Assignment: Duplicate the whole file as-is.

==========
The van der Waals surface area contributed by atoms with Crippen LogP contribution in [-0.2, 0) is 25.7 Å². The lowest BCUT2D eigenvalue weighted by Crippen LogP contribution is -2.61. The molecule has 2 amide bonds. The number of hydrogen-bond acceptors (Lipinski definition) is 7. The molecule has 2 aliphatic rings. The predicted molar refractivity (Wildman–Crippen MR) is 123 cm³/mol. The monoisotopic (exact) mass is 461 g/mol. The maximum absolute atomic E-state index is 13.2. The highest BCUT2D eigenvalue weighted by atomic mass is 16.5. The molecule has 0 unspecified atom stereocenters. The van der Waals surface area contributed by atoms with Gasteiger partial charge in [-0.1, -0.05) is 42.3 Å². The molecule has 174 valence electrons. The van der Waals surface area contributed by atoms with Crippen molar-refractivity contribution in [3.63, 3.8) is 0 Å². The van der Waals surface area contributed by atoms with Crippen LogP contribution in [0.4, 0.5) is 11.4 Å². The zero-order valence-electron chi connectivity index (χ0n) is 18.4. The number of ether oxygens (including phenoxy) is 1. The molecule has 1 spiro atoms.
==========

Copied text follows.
The van der Waals surface area contributed by atoms with Crippen LogP contribution in [-0.2, 0) is 25.7 Å². The lowest BCUT2D eigenvalue weighted by Crippen LogP contribution is -2.61. The molecule has 2 amide bonds. The number of hydrogen-bond acceptors (Lipinski definition) is 7. The molecule has 2 aliphatic rings. The predicted molar refractivity (Wildman–Crippen MR) is 123 cm³/mol. The monoisotopic (exact) mass is 461 g/mol. The maximum absolute atomic E-state index is 13.2. The highest BCUT2D eigenvalue weighted by atomic mass is 16.5. The molecule has 0 unspecified atom stereocenters. The van der Waals surface area contributed by atoms with Gasteiger partial charge in [-0.1, -0.05) is 42.3 Å². The molecule has 174 valence electrons. The van der Waals surface area contributed by atoms with Crippen molar-refractivity contribution in [3.63, 3.8) is 0 Å². The van der Waals surface area contributed by atoms with Crippen LogP contribution in [0.4, 0.5) is 11.4 Å². The zero-order valence-electron chi connectivity index (χ0n) is 18.4. The number of ether oxygens (including phenoxy) is 1. The molecule has 1 spiro atoms.